Pure pass rushers just hitting their prime don’t usually get to the open market. Detroit should do everything possible to keep Avril. 



Remember that I’m choosing what I think will happen, not what should happen. The following players will be considered for a tag, but I predict they won't get tagged.


1. Arian Foster, Texans running back 


Let’s also rule out a tag for Mario Williams because it would cost roughly $21 million. That would be crippling for a team so close to the cap. The offensive lineman tag is also too high even for a great center like Chris Myers.


I debated Foster for a while. He’s a restricted free agent, but it makes a lot of sense to tag him. A team like the Bengals or Patriots might be willing to give up a first-round pick and try to sign Foster to a big offer sheet. John McClain of the Houston Chronicle says the Texans plan to match any offer sheet, but they won’t tag Foster. That’s good enough for me.


2. Mike Wallace, Steelers receiver 


The Steelers should find a way to tag Wallace. They have serious cap problems, so it will be difficult. Another team could try to take advantage of Pittsburgh’s situation and sign Wallace to a front-loaded offer sheet. A late first-round pick is not a huge price to give up for one of the game’s best deep threats.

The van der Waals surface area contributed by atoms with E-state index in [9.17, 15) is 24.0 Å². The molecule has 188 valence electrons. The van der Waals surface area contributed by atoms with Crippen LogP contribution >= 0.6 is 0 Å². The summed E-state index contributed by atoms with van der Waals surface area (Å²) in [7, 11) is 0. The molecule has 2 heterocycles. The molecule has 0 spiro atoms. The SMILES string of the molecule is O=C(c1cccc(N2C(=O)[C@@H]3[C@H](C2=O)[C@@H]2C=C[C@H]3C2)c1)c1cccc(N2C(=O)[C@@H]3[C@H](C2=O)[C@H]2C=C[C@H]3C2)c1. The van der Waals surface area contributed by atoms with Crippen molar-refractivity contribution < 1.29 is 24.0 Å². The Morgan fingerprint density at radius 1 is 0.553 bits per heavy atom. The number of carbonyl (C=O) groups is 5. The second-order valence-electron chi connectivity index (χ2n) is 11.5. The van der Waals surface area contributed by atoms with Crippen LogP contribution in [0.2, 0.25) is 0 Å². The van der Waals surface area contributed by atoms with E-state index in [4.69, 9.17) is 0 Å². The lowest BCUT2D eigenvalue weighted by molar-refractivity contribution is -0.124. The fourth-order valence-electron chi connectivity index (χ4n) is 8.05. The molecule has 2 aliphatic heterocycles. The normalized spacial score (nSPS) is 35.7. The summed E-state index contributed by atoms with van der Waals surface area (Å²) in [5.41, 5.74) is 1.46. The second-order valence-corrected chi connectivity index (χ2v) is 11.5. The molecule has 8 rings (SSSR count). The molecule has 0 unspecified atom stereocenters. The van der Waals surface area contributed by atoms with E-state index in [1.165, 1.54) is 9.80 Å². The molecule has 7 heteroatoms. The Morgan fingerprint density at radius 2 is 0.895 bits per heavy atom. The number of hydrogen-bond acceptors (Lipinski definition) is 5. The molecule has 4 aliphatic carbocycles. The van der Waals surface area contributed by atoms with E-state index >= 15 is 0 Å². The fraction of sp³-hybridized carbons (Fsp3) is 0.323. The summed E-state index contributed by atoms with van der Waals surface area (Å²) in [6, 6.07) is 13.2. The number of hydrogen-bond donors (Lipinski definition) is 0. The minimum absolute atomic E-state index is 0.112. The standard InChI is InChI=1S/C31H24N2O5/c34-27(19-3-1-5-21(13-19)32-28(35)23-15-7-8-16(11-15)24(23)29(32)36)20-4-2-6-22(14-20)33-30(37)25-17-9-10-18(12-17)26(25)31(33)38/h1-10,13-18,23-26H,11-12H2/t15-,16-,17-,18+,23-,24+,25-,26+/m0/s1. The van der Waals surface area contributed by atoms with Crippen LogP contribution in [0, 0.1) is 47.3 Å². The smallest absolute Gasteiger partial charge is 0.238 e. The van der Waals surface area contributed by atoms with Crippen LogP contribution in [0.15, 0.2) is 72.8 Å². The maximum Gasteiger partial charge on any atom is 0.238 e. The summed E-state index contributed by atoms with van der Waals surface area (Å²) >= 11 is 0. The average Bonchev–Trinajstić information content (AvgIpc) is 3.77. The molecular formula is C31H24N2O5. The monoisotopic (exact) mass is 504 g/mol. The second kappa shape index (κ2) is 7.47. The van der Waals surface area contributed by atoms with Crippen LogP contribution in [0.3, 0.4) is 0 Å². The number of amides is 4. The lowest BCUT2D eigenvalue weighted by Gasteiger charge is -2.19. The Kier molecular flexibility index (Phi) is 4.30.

3. Browns linebacker D’Qwell Jackson 


Jackson is a great player, but he’s an inside linebacker. The projected linebacker franchise tag (over $9 million) is pass rusher money. Kicker Phil Dawson could also be a consideration.


4. Michael Bush, Raiders running back 


The old Raiders would tag Bush. New G.M. Reggie McKenzie knows he doesn’t need to pay that much for a back, especially with Darren McFadden on the roster. Safety Tyvon Branch is a better candidate in Oakland. A long-term deal with Branch seems more likely.


5. Dwayne Bowe, Chiefs receiver


See Brandon Carr, above. If Carr gets a long-term deal, Bowe should be tagged.


6. Robert Mathis, Colts defensive end 


The Colts talked about how badly they want to keep Mathis. It just isn’t logical. He’s a great pure pass rusher, but doesn’t fit with new coach Chuck Pagano’s physical, 3-4 defensive background. $11 million is a lot to pay for a rebuilding team.


7. Paul Soliai, Dolphins defensive tackle 


The Dolphins tagged Soliai last year. It’s too expensive to do it again, and the defensive scheme is changing.


8. Vincent Jackson, Chargers receiver 


All reports indicate the Chargers are likely to let Jackson go instead of tagging him for roughly $13 million. A last minute change of heart by the Chargers wouldn’t be stunning because San Diego knows Jackson is as good as gone if he hits the open market.




Just so you didn’t think I forgot about you guys. Here are the teams without any realistic tag candidates: Carolina, Cincinnati, Minnesota, New York Giants, St. Louis, and Tampa Bay.


And that’s more information about franchise tags than you probably wanted.

Gregg Rosenthal has directed Rotoworld's football content since 2003. He co-hosts the NBC Fantasy Fix and covers the NFL for and Catch him on Twitter.